I paid extra to take a behind-the-scenes tour. These "secret peek" tours are always worth every penny, and this one was no exception. A very posh, head butler type man took us into the section of the house where the current Duke of Marlborough and his family live. They're away on the continent right now. Cor blimey! The family lives in the same part of the palace where the first Duke and Duchess lived. It was the first wing to be completed and and the entrance was very low key. It's was a simple, nondescript, side door that looked like a servants' entrance.  We even had to walk down several steps to get to it like we were going through a basement door. How deceptive!  The inside looked like those pictures of English country houses you see in Architectural Digest and Veranda. Comfortable, squashy couches. Expensive tapestries and rugs. Pictures of kids and dogs in silver frames. And, incredible views of the rose garden and the Long Walk in the park. There was also an adorable marble lined baking room left from the original kitchens.  It over looked the rose garden and was full of light.  Now they use it to display all the different sets of china the family has collected over the years.  Our guide said that every time he takes tours into this room, all the women sigh and coo, and all the men roll their eyes.  It was my favorite room.  In my next life I want to be stinking, filthy, rotten rich! Well, maybe just stinkin' rich.

The other entrance which provides a front view of the Palace.
Later in the tour as we were standing in a long hallway looking at a portrait of Winston Churchill, our guide told us that during World War II, Blenheim was never bombed, even though there were and still are several military bases close by. Of course, I asked why. He said that Hitler gave orders to leave Blenheim untouched because after the war he wanted to use his arch-rival, Winston Churchill's family home as his personal residence in England. He also planned to set up the headquarters of the Third Reich in nearby Oxford. Oxford was the first university ever created in the entire world.  It has been a home for free thought for over a thousand years.  The thought of Hitler setting up his Nazi empire in Oxford sent chills down my spine! Thank goodness for Winnie!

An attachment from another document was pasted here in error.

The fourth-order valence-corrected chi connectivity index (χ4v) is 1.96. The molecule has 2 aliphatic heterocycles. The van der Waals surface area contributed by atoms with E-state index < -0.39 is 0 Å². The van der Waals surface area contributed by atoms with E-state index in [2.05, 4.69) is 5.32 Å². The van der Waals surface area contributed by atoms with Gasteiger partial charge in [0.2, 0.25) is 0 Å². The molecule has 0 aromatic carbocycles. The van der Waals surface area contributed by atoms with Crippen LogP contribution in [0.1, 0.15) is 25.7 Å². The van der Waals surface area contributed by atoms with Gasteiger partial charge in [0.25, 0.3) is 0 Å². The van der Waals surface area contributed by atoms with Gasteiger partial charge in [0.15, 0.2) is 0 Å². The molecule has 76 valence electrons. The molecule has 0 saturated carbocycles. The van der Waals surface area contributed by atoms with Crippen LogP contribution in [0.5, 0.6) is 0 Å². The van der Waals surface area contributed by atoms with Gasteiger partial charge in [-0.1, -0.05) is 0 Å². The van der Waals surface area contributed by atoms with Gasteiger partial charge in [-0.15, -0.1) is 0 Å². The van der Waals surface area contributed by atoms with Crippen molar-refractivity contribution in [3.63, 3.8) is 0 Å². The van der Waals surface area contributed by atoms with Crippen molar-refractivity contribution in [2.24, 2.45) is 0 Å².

The Long Walk approach to Blenheim Palace. 
That's it in the distance!
Every other tree is a linden wood tree.
The house and grounds were so lovely and peaceful! When I arrived, I walked down the Long Walk about a quarter of a mile to the house. It's an old and very effective trick in the art of the power play. You look down this vast vista at this impressive house, and as you get closer, the house only grows in size and impressiveness! Ah the English! The Long Walk is lined with trees. I noticed that there was a delicious, sweet smell all down that drive, but I couldn't see any flowers. As I was leaving at the end of the day, a German man told me that the aroma was coming from the trees. Every other tree was a Linden wood tree. I had read about them, but I didn't know this was what I was seeing and smelling. It's been a little frustrating looking at all these beautiful and unfamiliar plants, trees, and birds. Most of the time when I ask someone what they are, I get a shrug and a, "Beats me, luv."

A picture of beautiful Paddington Station from the Internet.
I was so busy trying to figure out where to catch the train,
that I forgot to take a picture.
This morning when I left Paddington Station, the train was packed! There were three cars reserved for a huge group of French teenagers. Mon Dieu! There was no question of having an empty seat next to me; many people were standing in the aisle. A young girl from Malaysia sat next to me. Her parents were in London for a week because she was about to graduate from college. She studied law and is about to spend a year studying for the bar exam. She told me that since Malaysia is a British Commonwealth country (I didn't know that), if she gets a law degree in England, she can practice in any commonwealth country. That's convenient. She was very talkative and very up on American TV shows, movies, and celebrity gossip! I didn't know that that many of our TV shows were shown over here. And, why would anyone in the UK care about Miley Cyrus and Brad Pitt and Angelina Jolie? No wonder they tend to think we are shallow if that's all they have to judge us with! Hollywood has a lot to answer for.

Tomorrow it is suppose to rain! I know it sounds crazy, but it has not rained, or even been overcast once since I got here.  I want some good old miserable English weather to complain about.  After all, I bought a new umbrella and I want to use it!


I'm pretty sure I saw this bridge on "To The Manor Born." 
I can just picture Penelope Keith strolling across.

At the end of the Long Walk, you finally reach the gates to enter Blenheim.
How's that gate for One-Up-Man-ship?

The inner gates of Blenheim just continue the suspense.  Where's the house? 
 If these are the gates, how grand is the house?